DNA and Genealogy (cont.)
The DNA ‘nucleotides’ are shown by
the letters A, T, G and C, one letter for each of the four possible DNA
building blocks. They stand for the chemical names Adenine, Thymine, Guanine,
and Cytosine. The test results show a series of A’s & T’s paired together
and G’s & C’s paired. This sequence determines everything about us
from our eye and hair color the way things taste to us. These genetic sequences
of A&T and G&C have names and meanings that are the results of
your test. Only a few of the tests available are discussed here and more
are becoming available as the tests get better constantly.
The genetic tests done for genealogy do not look
at health history or genetic “fingerprinting or mapping” because people
fear this information could be misused in the future. Once a report is
generated the lab destroys the sample, another privacy step. Surname studies
often protect your identity by testing only by a number held secret by
the coordinator of the study, to further protect your genealogy information
from being known by anyone besides the one trusted person and you. In this
case not even the lab will know who you are. At this writing the tests
cost from $89. to over $130. (usd).
DNA genealogy resources, click here. ---
DNA PROJECTS, click here.
Rushings come to America
Our surname first appears in 1660's Virginia
Records in the U.S. Other early Rushing families may have had a different
spellings of our surname, such as Rushin and Rushen. Records commonly have
these spellings but when I see a genealogy, the Rushing spelling has been
adopted and their descendants have the more common spelling.
Peter Rushen has a Web
Site for the one name study of the surname Rushen - Rushin. Peter has
compiled a web page of Christenings
in Essex and Suffolk Counties in England where family structures that
include the different spellings along with the Christian names Mathew,
William, and John in the same family.
William and John Rushing, according to history
books were militiamen for Clare in the Hundred of Risbridge in the year
1638. Most likely they were sent to the West Indies which were part of
the Virginia Charter at that time. Later in the 1650's there was a mass
exodus from Barbados to the American mainland. To read about this story,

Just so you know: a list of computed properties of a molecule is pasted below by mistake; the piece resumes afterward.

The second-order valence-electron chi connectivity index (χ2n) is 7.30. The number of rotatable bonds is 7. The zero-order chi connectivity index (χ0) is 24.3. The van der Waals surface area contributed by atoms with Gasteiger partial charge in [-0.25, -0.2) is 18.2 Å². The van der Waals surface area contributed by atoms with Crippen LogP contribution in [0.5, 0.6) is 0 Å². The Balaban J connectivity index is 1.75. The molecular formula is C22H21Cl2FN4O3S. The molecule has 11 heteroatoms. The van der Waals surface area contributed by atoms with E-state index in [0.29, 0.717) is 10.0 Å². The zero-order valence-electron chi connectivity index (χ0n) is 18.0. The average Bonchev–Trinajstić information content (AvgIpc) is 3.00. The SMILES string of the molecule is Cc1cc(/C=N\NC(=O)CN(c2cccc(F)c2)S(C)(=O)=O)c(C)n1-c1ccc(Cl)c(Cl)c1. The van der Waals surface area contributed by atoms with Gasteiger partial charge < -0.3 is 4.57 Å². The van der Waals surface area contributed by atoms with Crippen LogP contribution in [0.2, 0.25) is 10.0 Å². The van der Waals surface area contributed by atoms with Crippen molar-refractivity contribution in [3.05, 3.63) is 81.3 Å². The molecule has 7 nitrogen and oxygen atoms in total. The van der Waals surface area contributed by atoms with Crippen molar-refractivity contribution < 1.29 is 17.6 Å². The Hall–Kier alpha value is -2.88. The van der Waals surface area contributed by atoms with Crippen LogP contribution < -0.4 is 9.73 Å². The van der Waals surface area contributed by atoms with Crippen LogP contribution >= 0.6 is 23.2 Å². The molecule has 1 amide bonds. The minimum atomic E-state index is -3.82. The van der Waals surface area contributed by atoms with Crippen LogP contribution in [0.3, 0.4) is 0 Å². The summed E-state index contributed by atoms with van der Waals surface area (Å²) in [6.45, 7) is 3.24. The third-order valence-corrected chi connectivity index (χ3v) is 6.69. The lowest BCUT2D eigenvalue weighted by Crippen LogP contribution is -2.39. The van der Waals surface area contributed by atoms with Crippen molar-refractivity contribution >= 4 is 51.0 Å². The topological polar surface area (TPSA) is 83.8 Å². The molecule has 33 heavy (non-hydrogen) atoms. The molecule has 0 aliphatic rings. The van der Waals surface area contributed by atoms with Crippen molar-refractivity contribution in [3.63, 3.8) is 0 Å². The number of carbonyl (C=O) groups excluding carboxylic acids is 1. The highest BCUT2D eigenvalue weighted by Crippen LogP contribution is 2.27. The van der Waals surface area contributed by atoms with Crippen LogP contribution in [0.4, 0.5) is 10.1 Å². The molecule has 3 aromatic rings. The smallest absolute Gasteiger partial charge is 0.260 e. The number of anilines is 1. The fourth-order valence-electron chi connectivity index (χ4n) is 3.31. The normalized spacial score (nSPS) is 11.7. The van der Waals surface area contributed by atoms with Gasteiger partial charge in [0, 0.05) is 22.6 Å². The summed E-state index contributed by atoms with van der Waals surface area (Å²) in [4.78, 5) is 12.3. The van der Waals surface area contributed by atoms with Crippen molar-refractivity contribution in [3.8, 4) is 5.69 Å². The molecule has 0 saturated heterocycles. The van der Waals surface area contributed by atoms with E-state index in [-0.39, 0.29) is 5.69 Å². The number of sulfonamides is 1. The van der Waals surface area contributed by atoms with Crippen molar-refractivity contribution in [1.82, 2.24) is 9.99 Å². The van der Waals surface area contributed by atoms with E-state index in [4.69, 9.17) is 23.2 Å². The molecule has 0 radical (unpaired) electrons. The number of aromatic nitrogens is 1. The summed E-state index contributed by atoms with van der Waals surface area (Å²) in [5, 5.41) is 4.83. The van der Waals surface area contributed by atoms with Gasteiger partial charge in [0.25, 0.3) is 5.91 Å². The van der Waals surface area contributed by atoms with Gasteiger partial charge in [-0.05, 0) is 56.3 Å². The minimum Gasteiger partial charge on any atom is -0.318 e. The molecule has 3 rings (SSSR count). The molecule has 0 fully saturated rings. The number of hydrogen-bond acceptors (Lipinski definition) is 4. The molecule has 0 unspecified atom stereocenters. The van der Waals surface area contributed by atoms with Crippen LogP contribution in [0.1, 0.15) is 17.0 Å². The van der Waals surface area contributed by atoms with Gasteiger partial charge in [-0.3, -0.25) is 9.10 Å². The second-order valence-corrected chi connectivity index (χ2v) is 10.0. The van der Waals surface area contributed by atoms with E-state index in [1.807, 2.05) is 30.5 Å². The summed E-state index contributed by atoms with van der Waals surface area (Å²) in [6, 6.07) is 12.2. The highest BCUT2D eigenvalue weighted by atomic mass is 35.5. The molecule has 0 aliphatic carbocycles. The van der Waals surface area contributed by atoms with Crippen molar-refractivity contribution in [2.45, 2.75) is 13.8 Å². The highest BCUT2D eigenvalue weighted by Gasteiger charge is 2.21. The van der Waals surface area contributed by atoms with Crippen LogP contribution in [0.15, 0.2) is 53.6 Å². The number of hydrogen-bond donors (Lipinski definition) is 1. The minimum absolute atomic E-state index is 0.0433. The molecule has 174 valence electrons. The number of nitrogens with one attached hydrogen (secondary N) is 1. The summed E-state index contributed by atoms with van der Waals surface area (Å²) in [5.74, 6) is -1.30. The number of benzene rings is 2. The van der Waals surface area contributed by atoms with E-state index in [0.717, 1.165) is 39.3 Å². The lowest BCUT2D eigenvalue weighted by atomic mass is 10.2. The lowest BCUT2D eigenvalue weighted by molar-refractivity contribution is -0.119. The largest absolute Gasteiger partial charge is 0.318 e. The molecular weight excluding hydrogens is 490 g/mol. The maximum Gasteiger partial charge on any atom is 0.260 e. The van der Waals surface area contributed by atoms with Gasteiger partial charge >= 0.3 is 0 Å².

Thank you Peter Rushen and John Rushing
who have helped with this ongoing research.
In the U.S. Rushing families there have been traditions
and rumors of American Indian blood in the family. Thanks to Genealogy
Library .com and the TNGenWeb
Project We have looked at the rolls and found some references to Rushings
in both the Eastern U.S. Guion
Miller Roll and also in the western U.S. Indian Territory (which later
became the State of Oklahoma) Dawes
To view this information click on the roll name
above. Information on how to order the original documents is linked on
the pages. Please use the link on these pages to find other surnames with
Native American ancestry. The TNGenWeb's excellent "Indian By Blood" pages
have links to other rolls we have not yet researched. These pages are written
by Jerry Wright Jordan who wrote the Cherokee by Blood books.
Great New Discussions
GenForum has added new pages, we
now have the Rushing
surname discussion and the new
discussion. Interestingly, the first post on the Rushen GenForum is
about a James Rushen who vanishes from Barbados just before James Rushin
up in New Kent County, VA.
Other new topics include
the first Anson and Union Counties, NC Rushing postings by Ira B. Rushing.
Ira has an extensive collection of abstracts and has taken the trouble
to post them on the Web for our benefit. Check out his documents here
Ida Thomas islooking
for connections to the Rushings of color from Anson and Union Counties,
This new e-zine format will hopefully make it easier to
navigate and update this web site. The three columns
will place more links in the browsers view without having to scroll down.
A navigation bar at the bottom of the page will allow moving even after
links have passed out the top of the window. The left hand 'Whats New'
column will be the ever changing one while the others should remain relatively
constant. Also it provides for articles and news online without having
to send out e-mail updates. You can see what is new in your own time without
having to get on yet another mailing list.